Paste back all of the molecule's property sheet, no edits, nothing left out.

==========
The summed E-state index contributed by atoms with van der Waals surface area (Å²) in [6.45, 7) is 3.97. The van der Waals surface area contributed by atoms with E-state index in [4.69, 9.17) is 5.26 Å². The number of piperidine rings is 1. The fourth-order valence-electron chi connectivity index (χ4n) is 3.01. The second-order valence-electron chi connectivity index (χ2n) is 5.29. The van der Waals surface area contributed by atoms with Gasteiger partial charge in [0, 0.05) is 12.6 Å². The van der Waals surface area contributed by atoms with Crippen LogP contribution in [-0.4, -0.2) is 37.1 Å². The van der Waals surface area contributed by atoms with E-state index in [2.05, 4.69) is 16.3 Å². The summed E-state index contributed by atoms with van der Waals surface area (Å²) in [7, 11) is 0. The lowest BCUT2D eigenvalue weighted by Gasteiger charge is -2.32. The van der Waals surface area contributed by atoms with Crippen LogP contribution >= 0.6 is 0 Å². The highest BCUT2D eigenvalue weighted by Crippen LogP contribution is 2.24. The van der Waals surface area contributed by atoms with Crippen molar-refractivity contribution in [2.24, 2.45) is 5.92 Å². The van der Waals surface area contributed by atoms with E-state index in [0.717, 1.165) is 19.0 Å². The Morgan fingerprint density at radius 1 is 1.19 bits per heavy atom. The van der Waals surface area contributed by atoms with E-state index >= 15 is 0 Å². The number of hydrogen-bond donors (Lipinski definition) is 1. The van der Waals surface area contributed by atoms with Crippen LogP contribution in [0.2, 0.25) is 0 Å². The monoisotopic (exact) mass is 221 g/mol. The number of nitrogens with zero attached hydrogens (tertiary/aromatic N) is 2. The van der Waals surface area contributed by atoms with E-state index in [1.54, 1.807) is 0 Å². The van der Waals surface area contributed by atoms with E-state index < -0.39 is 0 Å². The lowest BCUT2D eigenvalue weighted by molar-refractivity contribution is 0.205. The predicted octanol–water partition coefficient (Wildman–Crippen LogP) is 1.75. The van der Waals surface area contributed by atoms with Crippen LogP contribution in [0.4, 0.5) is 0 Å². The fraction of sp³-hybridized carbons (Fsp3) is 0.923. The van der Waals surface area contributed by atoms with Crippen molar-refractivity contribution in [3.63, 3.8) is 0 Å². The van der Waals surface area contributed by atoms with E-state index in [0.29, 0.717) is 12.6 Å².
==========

The summed E-state index contributed by atoms with van der Waals surface area (Å²) in [6.45, 7) is 3.97. The van der Waals surface area contributed by atoms with E-state index in [4.69, 9.17) is 5.26 Å². The number of piperidine rings is 1. The fourth-order valence-electron chi connectivity index (χ4n) is 3.01. The second-order valence-electron chi connectivity index (χ2n) is 5.29. The van der Waals surface area contributed by atoms with Gasteiger partial charge in [0, 0.05) is 12.6 Å². The van der Waals surface area contributed by atoms with Crippen LogP contribution in [-0.4, -0.2) is 37.1 Å². The van der Waals surface area contributed by atoms with E-state index in [2.05, 4.69) is 16.3 Å². The summed E-state index contributed by atoms with van der Waals surface area (Å²) in [7, 11) is 0. The lowest BCUT2D eigenvalue weighted by Gasteiger charge is -2.32. The van der Waals surface area contributed by atoms with Crippen LogP contribution >= 0.6 is 0 Å². The highest BCUT2D eigenvalue weighted by Crippen LogP contribution is 2.24. The van der Waals surface area contributed by atoms with Crippen molar-refractivity contribution in [2.24, 2.45) is 5.92 Å². The van der Waals surface area contributed by atoms with E-state index in [0.717, 1.165) is 19.0 Å². The Morgan fingerprint density at radius 1 is 1.19 bits per heavy atom. The van der Waals surface area contributed by atoms with E-state index >= 15 is 0 Å². The number of hydrogen-bond donors (Lipinski definition) is 1. The van der Waals surface area contributed by atoms with Crippen LogP contribution in [0.2, 0.25) is 0 Å². The monoisotopic (exact) mass is 221 g/mol. The number of nitrogens with zero attached hydrogens (tertiary/aromatic N) is 2. The van der Waals surface area contributed by atoms with E-state index in [1.54, 1.807) is 0 Å². The van der Waals surface area contributed by atoms with E-state index < -0.39 is 0 Å². The lowest BCUT2D eigenvalue weighted by molar-refractivity contribution is 0.205. The predicted octanol–water partition coefficient (Wildman–Crippen LogP) is 1.75. The van der Waals surface area contributed by atoms with Crippen LogP contribution in [0.4, 0.5) is 0 Å². The fraction of sp³-hybridized carbons (Fsp3) is 0.923. The van der Waals surface area contributed by atoms with Crippen molar-refractivity contribution in [3.63, 3.8) is 0 Å². The van der Waals surface area contributed by atoms with E-state index in [0.29, 0.717) is 12.6 Å².